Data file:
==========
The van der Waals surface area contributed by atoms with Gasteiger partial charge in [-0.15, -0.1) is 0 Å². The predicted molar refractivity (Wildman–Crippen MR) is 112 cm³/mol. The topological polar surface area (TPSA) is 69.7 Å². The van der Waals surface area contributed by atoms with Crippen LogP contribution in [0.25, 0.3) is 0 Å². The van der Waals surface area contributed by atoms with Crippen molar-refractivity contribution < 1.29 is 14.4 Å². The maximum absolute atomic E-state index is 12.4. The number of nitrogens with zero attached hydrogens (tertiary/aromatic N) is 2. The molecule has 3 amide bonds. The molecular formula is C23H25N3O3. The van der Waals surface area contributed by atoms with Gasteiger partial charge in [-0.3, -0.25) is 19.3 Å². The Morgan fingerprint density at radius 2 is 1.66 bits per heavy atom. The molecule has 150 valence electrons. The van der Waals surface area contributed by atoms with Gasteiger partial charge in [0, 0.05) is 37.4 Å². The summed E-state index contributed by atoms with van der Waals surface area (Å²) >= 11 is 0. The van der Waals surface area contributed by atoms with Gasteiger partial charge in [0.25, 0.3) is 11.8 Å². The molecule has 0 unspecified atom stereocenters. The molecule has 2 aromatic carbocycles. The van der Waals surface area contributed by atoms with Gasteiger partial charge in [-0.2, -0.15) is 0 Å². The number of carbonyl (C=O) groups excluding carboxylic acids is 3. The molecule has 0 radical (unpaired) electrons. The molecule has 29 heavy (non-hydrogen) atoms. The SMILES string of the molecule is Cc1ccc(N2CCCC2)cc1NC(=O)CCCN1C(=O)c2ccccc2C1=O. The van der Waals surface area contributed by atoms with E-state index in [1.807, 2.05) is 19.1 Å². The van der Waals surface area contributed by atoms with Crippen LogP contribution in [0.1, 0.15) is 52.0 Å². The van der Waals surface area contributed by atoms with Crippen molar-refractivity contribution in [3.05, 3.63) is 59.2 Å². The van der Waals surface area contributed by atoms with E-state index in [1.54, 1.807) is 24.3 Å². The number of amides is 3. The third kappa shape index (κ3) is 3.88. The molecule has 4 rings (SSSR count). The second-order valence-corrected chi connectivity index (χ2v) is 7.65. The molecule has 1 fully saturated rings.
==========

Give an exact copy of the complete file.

The van der Waals surface area contributed by atoms with Gasteiger partial charge in [-0.15, -0.1) is 0 Å². The predicted molar refractivity (Wildman–Crippen MR) is 112 cm³/mol. The topological polar surface area (TPSA) is 69.7 Å². The van der Waals surface area contributed by atoms with Crippen LogP contribution in [0.25, 0.3) is 0 Å². The van der Waals surface area contributed by atoms with Crippen molar-refractivity contribution < 1.29 is 14.4 Å². The maximum absolute atomic E-state index is 12.4. The number of nitrogens with zero attached hydrogens (tertiary/aromatic N) is 2. The molecule has 3 amide bonds. The molecular formula is C23H25N3O3. The van der Waals surface area contributed by atoms with Gasteiger partial charge in [-0.3, -0.25) is 19.3 Å². The Morgan fingerprint density at radius 2 is 1.66 bits per heavy atom. The molecule has 150 valence electrons. The van der Waals surface area contributed by atoms with Gasteiger partial charge in [0, 0.05) is 37.4 Å². The summed E-state index contributed by atoms with van der Waals surface area (Å²) >= 11 is 0. The van der Waals surface area contributed by atoms with Gasteiger partial charge in [0.25, 0.3) is 11.8 Å². The molecule has 0 unspecified atom stereocenters. The molecule has 2 aromatic carbocycles. The van der Waals surface area contributed by atoms with Gasteiger partial charge in [-0.2, -0.15) is 0 Å². The number of carbonyl (C=O) groups excluding carboxylic acids is 3. The molecule has 0 radical (unpaired) electrons. The molecule has 29 heavy (non-hydrogen) atoms. The SMILES string of the molecule is Cc1ccc(N2CCCC2)cc1NC(=O)CCCN1C(=O)c2ccccc2C1=O. The van der Waals surface area contributed by atoms with E-state index in [1.807, 2.05) is 19.1 Å². The van der Waals surface area contributed by atoms with Crippen LogP contribution in [0.1, 0.15) is 52.0 Å². The van der Waals surface area contributed by atoms with Crippen molar-refractivity contribution in [3.05, 3.63) is 59.2 Å². The van der Waals surface area contributed by atoms with E-state index in [1.54, 1.807) is 24.3 Å². The number of amides is 3. The third kappa shape index (κ3) is 3.88. The molecule has 4 rings (SSSR count). The second-order valence-corrected chi connectivity index (χ2v) is 7.65. The molecule has 1 fully saturated rings.